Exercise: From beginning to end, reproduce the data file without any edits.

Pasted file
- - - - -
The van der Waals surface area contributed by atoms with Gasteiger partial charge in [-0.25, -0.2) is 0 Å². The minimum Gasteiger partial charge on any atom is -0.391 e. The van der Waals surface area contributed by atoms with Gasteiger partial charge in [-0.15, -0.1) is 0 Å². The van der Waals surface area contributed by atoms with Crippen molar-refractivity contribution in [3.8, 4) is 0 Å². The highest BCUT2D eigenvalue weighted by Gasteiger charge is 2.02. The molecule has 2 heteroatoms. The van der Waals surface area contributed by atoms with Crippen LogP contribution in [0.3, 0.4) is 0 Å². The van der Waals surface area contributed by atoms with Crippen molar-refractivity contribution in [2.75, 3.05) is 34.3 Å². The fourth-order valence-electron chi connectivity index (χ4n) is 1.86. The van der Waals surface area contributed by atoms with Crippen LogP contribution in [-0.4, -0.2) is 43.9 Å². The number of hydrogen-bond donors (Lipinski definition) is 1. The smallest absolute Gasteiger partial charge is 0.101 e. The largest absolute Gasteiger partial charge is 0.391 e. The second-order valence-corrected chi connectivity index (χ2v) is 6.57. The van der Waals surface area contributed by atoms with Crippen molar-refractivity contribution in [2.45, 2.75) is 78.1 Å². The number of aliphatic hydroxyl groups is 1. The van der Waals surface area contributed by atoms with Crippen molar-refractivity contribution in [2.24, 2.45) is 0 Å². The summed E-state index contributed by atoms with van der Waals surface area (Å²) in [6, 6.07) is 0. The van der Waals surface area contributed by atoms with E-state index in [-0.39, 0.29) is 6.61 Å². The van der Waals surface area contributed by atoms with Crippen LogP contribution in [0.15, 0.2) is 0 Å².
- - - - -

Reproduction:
The van der Waals surface area contributed by atoms with Gasteiger partial charge in [-0.25, -0.2) is 0 Å². The minimum Gasteiger partial charge on any atom is -0.391 e. The van der Waals surface area contributed by atoms with Gasteiger partial charge in [-0.15, -0.1) is 0 Å². The van der Waals surface area contributed by atoms with Crippen molar-refractivity contribution in [3.8, 4) is 0 Å². The highest BCUT2D eigenvalue weighted by Gasteiger charge is 2.02. The molecule has 2 heteroatoms. The van der Waals surface area contributed by atoms with Crippen LogP contribution in [0.3, 0.4) is 0 Å². The van der Waals surface area contributed by atoms with Crippen molar-refractivity contribution in [2.75, 3.05) is 34.3 Å². The fourth-order valence-electron chi connectivity index (χ4n) is 1.86. The van der Waals surface area contributed by atoms with Crippen LogP contribution in [-0.4, -0.2) is 43.9 Å². The number of hydrogen-bond donors (Lipinski definition) is 1. The smallest absolute Gasteiger partial charge is 0.101 e. The largest absolute Gasteiger partial charge is 0.391 e. The second-order valence-corrected chi connectivity index (χ2v) is 6.57. The van der Waals surface area contributed by atoms with Crippen molar-refractivity contribution in [2.45, 2.75) is 78.1 Å². The number of aliphatic hydroxyl groups is 1. The van der Waals surface area contributed by atoms with Crippen molar-refractivity contribution in [2.24, 2.45) is 0 Å². The summed E-state index contributed by atoms with van der Waals surface area (Å²) in [6, 6.07) is 0. The van der Waals surface area contributed by atoms with E-state index in [-0.39, 0.29) is 6.61 Å². The van der Waals surface area contributed by atoms with Crippen LogP contribution in [0.15, 0.2) is 0 Å².